• Pick your keyboard type, layout and options in the wizard.
    • This step may take a while, I don’t know exactly why, but it reconfigures tons of things on your system.
    • A reboot might be required to apply changes.
  • Connect to a Wi-Fi network:
    • If possible use an Ethernet cable, as it’s generally way easier to get started, but if not possible, here is how to connect to a Wi-Fi network.
    • There is no easy tool like raspi-config to configure the Wi-Fi network if you don’t have an Ethernet connection first. Open this configuration file:
      sudoedit /etc/netplan/50-cloud-init.yaml
    • Add a new paragraph like the “ethernets” one, for the Wi-Fi configuration:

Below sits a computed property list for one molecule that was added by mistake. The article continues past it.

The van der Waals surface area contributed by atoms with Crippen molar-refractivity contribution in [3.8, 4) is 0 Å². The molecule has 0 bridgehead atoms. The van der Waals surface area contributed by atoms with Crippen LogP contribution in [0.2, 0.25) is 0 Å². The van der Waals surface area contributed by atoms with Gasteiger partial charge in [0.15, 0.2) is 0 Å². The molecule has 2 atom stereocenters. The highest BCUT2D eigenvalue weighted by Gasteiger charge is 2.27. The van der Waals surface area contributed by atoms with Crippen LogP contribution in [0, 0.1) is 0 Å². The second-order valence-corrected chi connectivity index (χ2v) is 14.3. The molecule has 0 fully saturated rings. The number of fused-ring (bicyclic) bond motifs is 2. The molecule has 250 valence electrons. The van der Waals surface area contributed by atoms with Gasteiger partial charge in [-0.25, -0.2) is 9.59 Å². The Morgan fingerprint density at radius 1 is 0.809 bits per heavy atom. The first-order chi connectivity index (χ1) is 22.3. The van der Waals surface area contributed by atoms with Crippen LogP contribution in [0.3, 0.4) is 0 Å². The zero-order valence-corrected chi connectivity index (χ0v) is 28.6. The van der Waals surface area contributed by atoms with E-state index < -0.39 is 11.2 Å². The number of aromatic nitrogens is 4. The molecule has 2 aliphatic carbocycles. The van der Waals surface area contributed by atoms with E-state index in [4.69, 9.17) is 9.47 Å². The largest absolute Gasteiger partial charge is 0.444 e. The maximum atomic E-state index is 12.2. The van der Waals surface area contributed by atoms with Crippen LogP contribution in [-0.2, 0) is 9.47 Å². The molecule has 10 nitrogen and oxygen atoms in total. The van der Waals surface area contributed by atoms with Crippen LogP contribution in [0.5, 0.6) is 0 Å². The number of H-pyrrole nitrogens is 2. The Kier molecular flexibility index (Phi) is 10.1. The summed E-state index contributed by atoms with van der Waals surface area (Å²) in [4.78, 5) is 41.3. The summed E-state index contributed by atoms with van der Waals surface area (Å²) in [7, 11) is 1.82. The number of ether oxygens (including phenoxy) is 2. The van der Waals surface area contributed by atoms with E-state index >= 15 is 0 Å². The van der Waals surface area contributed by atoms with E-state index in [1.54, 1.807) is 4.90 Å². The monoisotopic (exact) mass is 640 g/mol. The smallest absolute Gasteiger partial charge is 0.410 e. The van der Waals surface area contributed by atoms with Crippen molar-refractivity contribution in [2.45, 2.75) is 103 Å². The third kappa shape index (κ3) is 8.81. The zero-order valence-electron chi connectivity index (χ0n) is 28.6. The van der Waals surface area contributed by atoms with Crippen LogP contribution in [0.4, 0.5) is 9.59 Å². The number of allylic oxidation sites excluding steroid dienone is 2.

optional: true
      password: "YOUR-PASSWORD"
      dhcp4: true
    • Make sure to maintain a similar indentation to what is already there for the Ethernet configuration.
      My file looks like:
    • Once done, save and exit (CTRL+O, CTRL+X) and apply the changes with:
      sudo netplan apply
      If it doesn’t work, try:
      sudo netplan --debug apply
      And check if there are any errors.
    • You can check if it worked with:
      ip a
      If you see an interface named “wlan0” with an IP address on your network, it’s good!

      If you need more details about this, I have an entire tutorial here dedicated to the Wi-Fi configuration on Ubuntu.
  • Update your system:
    • Now that the keyboard layout and the network connection are well configured, you can update your system before doing anything else:
      sudo apt update